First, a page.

“It’s a great experience to be at SMC, because there just isn’t the opportunity for so many of us back home to go to college.”
There is a mysterious and mist-enshrouded kingdom high in the Himalayas named Bhutan. It is isolated and fiercely mountainous, but of such staggering beauty that it inspired the legendary myth of Shangri-La. This is the country that Pema Yangchen calls home. “Firstly, we are a monarchy. But in 2008, we also became a democracy, and the king handed over his powers,” explains Pema. “We have a religion and culture that’s different from any other Asian country.” It was a long trek that Pema made to SMC from ‘home,’ and one that was inspired by her hunger to learn.
“In my country we just have a single college, and only between two and four thousand students get to go there. The rest of us have to find our own colleges, usually in India. But my mom knew someone from here, who sponsored me. But now I’m going to handle the financial stuff myself.” Pema pays her way by working at SMC’s Welcome Center. But beyond the paycheck she earns there, she reports even more valuable contributions to her future. “Working at the Welcome Center has totally changed the way I look at other people. Before working there, I was completely shy and self-centered. But now I meet all kinds of people, and I can talk with them and help them out. Plus,” she says with a laugh, “I could barely speak English when I started at the Center. But now it’s okay, no?”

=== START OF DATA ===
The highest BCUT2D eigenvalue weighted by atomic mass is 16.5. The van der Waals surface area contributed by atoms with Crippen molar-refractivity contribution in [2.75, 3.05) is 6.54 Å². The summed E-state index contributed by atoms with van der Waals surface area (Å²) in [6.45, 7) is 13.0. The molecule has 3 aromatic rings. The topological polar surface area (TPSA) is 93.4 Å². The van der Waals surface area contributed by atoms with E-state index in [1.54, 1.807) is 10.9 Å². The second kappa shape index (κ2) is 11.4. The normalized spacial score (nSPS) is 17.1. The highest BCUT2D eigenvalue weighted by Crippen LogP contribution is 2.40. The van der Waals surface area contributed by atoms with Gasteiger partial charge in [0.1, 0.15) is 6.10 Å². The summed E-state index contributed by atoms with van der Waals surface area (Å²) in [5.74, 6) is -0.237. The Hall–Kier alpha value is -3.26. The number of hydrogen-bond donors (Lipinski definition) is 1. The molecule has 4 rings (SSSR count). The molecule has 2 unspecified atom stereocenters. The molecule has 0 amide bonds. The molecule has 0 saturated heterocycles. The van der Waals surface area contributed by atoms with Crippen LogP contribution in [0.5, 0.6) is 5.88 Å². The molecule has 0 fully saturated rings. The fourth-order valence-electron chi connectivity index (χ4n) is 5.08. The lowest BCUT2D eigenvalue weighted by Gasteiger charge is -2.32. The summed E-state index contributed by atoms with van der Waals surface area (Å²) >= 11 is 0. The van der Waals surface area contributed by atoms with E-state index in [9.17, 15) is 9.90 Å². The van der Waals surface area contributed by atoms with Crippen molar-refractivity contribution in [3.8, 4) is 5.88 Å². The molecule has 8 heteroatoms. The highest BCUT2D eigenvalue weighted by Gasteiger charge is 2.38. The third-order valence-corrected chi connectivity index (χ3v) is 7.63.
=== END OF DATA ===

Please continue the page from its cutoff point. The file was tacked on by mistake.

It was her mom who inspired Pema to think that helping others through Nursing might be a good pathway for her to take. “But then, I’ve always wanted to dance and sing, too. When I hear the music, I just have to get up!” However, Pema remains—culturally—a daughter of Bhutan. “I still don’t talk with guys much,” she admits with a giggle. There are still some ‘mountains’ to overcome. Even when you’re from the Himalayas.
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